Redesigned biopsy device tray fits like a glove

Thermoformer’s choice of film provides contoured shape to protect Sanarus Medical’s handheld breast biopsy device.

Glove fit. The new form-fitting (below) tray provides a tighter, closer fit for the breast biopsy device, and for a specimen.
Glove fit. The new form-fitting (below) tray provides a tighter, closer fit for the breast biopsy device, and for a specimen.

A redesigned thermoformed tray made of Klöckner Pentaplast’s ( Pentamed PETG film is used to hold a handheld large core breast biopsy device from Sanarus Medical Inc. The device is self-contained and disposable post-procedure.

The tray, which measures 15” x 6.5” x 2” deep, consists of two compartments: One for the biopsy device and the other for a sample tray used to hold the biopsy specimen. The device tray is heat-sealed with DuPont’s ( 1073B Tyvek® lidding.

Sanarus Medical introduced the Cassi rotational core biopsy device in 2004. The device performs quickly and does not require setup time or capital equipment investment, which results in significant time and cost savings for physicians. A biopsy may be prescribed when the patient’s physician detects a breast lump or abnormality. The procedure involves taking tissue samples or cores from the suspicious area to determine if the lump is cancerous. When a suspicious breast lump is detected during a physician office visit, Cassi can be used to perform a biopsy immediately with only local anesthesia.

The device uses proprietary Stick Freeze Technology to deliver large, precise tissue samples with fewer passes. After being introduced into the breast lump or lesion, Cassi quickly immobilizes the lesion with a stick freeze that secures the targeted tissue to the biopsy needle. A cutting cannula rotates quickly over the needle to obtain the tissue sample.

Less bulk, less stress

Pleasanton, CA-based Sanarus Medical started to work on the packaging redesign in 2005. The original tray required internal padding and external foam caps for protection to pass shock and vibration shipping tests. The packaging configuration was not only costly and inefficient to assemble but also cumbersome for the customer to store, unpack, and dispose of the internal padding components.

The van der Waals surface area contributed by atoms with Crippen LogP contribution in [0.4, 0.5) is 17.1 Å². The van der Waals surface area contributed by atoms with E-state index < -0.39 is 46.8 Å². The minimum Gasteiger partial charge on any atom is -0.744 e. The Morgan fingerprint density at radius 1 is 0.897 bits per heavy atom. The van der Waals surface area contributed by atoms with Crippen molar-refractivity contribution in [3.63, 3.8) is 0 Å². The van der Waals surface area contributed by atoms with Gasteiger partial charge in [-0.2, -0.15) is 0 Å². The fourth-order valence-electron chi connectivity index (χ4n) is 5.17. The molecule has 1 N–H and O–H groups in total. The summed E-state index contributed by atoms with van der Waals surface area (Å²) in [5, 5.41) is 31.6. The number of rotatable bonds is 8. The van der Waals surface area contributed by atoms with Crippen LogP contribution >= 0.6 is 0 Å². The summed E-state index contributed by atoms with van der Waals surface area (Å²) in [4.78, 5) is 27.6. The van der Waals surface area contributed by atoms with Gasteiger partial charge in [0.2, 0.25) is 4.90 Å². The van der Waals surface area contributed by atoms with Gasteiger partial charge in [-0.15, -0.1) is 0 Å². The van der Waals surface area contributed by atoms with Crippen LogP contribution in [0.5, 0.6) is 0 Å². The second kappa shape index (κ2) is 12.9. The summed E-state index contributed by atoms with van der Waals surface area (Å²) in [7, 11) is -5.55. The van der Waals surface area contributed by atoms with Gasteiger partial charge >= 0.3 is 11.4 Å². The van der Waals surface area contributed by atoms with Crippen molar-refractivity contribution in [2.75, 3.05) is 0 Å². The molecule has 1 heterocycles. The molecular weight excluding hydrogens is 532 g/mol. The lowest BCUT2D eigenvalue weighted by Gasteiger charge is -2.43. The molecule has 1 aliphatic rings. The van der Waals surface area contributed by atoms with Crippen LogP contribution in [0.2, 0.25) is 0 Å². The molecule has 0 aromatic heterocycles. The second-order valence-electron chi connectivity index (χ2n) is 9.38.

Sanarus sought to streamline the packaging while preserving the integrity and sterility of the device during shipping.

The company began looking for a new thermoformer and awarded the packaging redesign project to Flexpak Corp. ( based on the recommendation of Kent H. Landsberg Co. ( “When our engineers called on Sanarus, the company explained that the use of the internal padding and foam caps prevented the risk of any damage or cracking of the plastic tray during shipping,” explains Ed Berger, Flexpak’s vice president for business development. “We immediately recognized this issue from past experience. A phenomenon called birefringence was occurring in the thermoforming process under-taken by the previous vendor.”

Berger explains that birefringence refers to the areas of stress concentration contained in the original design due to imprecise process control. The cavity details did not contain smooth transitional changes between packaging features. These transitional areas were sudden and sharp, which can cause high internal stresses when impacted.